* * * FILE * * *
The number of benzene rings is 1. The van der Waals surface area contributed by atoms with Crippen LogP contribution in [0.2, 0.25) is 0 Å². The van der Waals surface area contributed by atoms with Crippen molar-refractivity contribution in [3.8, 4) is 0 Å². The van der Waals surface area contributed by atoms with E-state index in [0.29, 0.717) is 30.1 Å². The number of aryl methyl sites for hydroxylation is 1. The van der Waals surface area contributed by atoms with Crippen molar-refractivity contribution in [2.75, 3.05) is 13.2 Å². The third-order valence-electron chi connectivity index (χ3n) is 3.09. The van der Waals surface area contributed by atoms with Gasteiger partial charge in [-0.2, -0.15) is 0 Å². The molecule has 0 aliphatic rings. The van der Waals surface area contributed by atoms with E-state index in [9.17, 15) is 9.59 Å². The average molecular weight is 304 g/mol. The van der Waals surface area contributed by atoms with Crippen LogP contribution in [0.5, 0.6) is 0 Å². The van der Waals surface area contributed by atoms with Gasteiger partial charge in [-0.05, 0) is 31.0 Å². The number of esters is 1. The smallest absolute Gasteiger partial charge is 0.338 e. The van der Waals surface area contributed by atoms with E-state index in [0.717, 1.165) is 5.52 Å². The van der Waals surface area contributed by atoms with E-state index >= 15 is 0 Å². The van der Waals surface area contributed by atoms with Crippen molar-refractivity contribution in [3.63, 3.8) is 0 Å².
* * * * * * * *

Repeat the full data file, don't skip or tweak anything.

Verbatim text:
The number of benzene rings is 1. The van der Waals surface area contributed by atoms with Crippen LogP contribution in [0.2, 0.25) is 0 Å². The van der Waals surface area contributed by atoms with Crippen molar-refractivity contribution in [3.8, 4) is 0 Å². The van der Waals surface area contributed by atoms with E-state index in [0.29, 0.717) is 30.1 Å². The number of aryl methyl sites for hydroxylation is 1. The van der Waals surface area contributed by atoms with Crippen molar-refractivity contribution in [2.75, 3.05) is 13.2 Å². The third-order valence-electron chi connectivity index (χ3n) is 3.09. The van der Waals surface area contributed by atoms with Gasteiger partial charge in [-0.2, -0.15) is 0 Å². The molecule has 0 aliphatic rings. The van der Waals surface area contributed by atoms with E-state index in [9.17, 15) is 9.59 Å². The average molecular weight is 304 g/mol. The van der Waals surface area contributed by atoms with Crippen LogP contribution in [0.5, 0.6) is 0 Å². The van der Waals surface area contributed by atoms with Gasteiger partial charge in [-0.05, 0) is 31.0 Å². The number of esters is 1. The smallest absolute Gasteiger partial charge is 0.338 e. The van der Waals surface area contributed by atoms with E-state index in [0.717, 1.165) is 5.52 Å². The van der Waals surface area contributed by atoms with E-state index >= 15 is 0 Å². The van der Waals surface area contributed by atoms with Crippen molar-refractivity contribution in [3.63, 3.8) is 0 Å².